Southern leaders fiddle while coasts threatened with drowning

Sea levels around the world are rising because of expanding oceans and melting of land-based ice caused by global warming, and scientists have warned that rising seas coupled with a likely increase in hurricane intensity and storm surge will be among the most serious consequences of climate change for the U.S. South.

But at the very time Southern coastal states are threatened with coastal land loss and inundation, their leaders are standing in the way of efforts to address the problem.

Last week, North Carolina Gov. Beverly Perdue (D) allowed a controversial bill that blocks state action on sea level rise to become law. Rather than vetoing H819, as environmental advocates urged her to do, Perdue let it pass into law without her signature.

The measure, championed by development interests and pushed by the legislature's Republican leadership, bars state agencies from taking into account scientific predictions of accelerated sea level rise for four years while ordering the state's Coastal Resources Commission to further study the issue. A previous CRC study that reviewed the best science to date predicted a one-meter rise by 2100.

The original version of the bill would have ordered the CRC to consider only a steady, linear rate of rise based in historic patterns rather than taking into account scientific models that predict a faster rate of rise due to melting ice and expanding oceans. That version was toned down following public uproar over its anti-scientism.

Unfortunately, North Carolina is not alone in its efforts to separate coastal planning from science. As the Associated Press reported last week:

In Virginia, legislators removed language about "sea-level rise" from a study bill. They replaced it with the phrase many lawmakers were more comfortable with -- "recurrent flooding." Politicians felt the previous language was left-leaning. Texas is working on a coastal plan to address the issue, but got some attention in 2010 when the Texas Commission on Environmental Quality tried to remove the terms "global warming" and "accelerated sea-level rise" from a publication it funded. After scientists subsequently threatened to pull their work from the Texas publication, the state relented.

And in Louisiana -- a state where coastal communities are facing very real existential threats due to rising waters -- political leaders have also been blocking efforts to address the problem at its roots.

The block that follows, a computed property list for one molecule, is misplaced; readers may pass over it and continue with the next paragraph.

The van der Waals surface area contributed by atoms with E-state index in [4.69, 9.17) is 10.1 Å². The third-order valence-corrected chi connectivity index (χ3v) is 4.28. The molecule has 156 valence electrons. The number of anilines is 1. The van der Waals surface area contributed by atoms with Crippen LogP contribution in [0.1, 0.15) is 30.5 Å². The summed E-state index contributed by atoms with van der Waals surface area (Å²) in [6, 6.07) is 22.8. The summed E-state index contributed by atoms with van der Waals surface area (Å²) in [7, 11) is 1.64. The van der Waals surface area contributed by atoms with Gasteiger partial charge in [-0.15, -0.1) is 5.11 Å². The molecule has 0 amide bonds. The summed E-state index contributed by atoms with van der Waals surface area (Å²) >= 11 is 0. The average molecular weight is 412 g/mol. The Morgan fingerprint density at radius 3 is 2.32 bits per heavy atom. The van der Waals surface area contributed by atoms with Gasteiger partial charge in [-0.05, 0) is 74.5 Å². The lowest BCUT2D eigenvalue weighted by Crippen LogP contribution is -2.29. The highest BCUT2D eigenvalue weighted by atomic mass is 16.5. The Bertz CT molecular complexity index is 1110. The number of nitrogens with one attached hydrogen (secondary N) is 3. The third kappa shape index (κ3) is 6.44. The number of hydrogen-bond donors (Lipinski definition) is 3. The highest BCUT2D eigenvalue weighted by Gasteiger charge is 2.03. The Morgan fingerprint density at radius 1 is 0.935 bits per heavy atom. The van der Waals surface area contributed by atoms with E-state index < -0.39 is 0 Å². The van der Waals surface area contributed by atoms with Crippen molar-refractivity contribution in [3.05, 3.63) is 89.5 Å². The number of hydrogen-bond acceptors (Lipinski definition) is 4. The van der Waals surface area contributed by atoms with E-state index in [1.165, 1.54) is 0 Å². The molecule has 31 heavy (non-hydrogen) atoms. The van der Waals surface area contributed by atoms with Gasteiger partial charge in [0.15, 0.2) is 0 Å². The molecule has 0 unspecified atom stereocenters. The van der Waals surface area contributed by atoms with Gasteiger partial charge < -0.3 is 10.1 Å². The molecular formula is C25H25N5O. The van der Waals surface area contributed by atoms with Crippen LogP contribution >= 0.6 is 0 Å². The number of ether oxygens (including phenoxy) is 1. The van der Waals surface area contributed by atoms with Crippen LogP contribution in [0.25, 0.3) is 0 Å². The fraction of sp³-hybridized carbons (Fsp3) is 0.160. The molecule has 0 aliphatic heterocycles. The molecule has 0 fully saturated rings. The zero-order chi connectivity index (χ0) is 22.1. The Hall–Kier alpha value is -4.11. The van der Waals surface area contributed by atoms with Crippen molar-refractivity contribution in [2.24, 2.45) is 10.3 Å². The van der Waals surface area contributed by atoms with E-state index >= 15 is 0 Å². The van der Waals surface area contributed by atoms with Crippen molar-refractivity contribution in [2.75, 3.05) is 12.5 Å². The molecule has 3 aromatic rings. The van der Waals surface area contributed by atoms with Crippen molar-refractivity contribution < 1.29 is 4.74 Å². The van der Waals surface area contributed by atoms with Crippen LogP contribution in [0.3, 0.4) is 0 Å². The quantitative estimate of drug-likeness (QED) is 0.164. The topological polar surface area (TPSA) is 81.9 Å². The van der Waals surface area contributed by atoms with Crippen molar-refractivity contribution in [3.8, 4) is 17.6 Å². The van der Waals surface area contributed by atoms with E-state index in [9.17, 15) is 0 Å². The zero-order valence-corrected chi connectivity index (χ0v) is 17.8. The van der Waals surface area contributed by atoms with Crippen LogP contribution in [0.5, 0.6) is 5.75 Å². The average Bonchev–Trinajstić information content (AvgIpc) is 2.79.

As Bob Marshall of the New Orleans Times-Picayune reported last week, the Republican members of Louisiana's U.S. House delegation recently voted for a bill that would prevent regulation of atmosphere-warming carbon pollution. Among the lawmakers who approved the measure were representatives of coastal parishes already slipping into the Gulf of Mexico.

And they're not alone in their embrace of inaction on climate change, as Marshall observed:

We're not doing much better over in the Senate.

Our Democrat, Sen. Mary Landrieu, has repeatedly split with her party's majority and voted to block greenhouse gas regulations. The usual excuse: Too costly to industry.

Our Republican senator, David Vitter, is even more rabid in his opposition. At one point he voted to prevent funding for federal regional climate change offices, and he continues to state his that opinion global warming is not caused by humans -- never mind what the world's experts have reported.

Marshall raised concerns about whether Louisiana leaders' refusal to take action on climate change will eventually cause the rest of the nation to abandon efforts to save the state's threatened coast. He likened coming to Louisiana's rescue to "funding cancer treatment for a man who refuses to quit smoking."

Given that North Carolina and Virginia are in an area of the Atlantic Coast that's been identified as a "hotspot" for rising seas, their leaders might give Marshall's concerns some consideration.

(Map by Jeremy Weiss, University of Arizona, via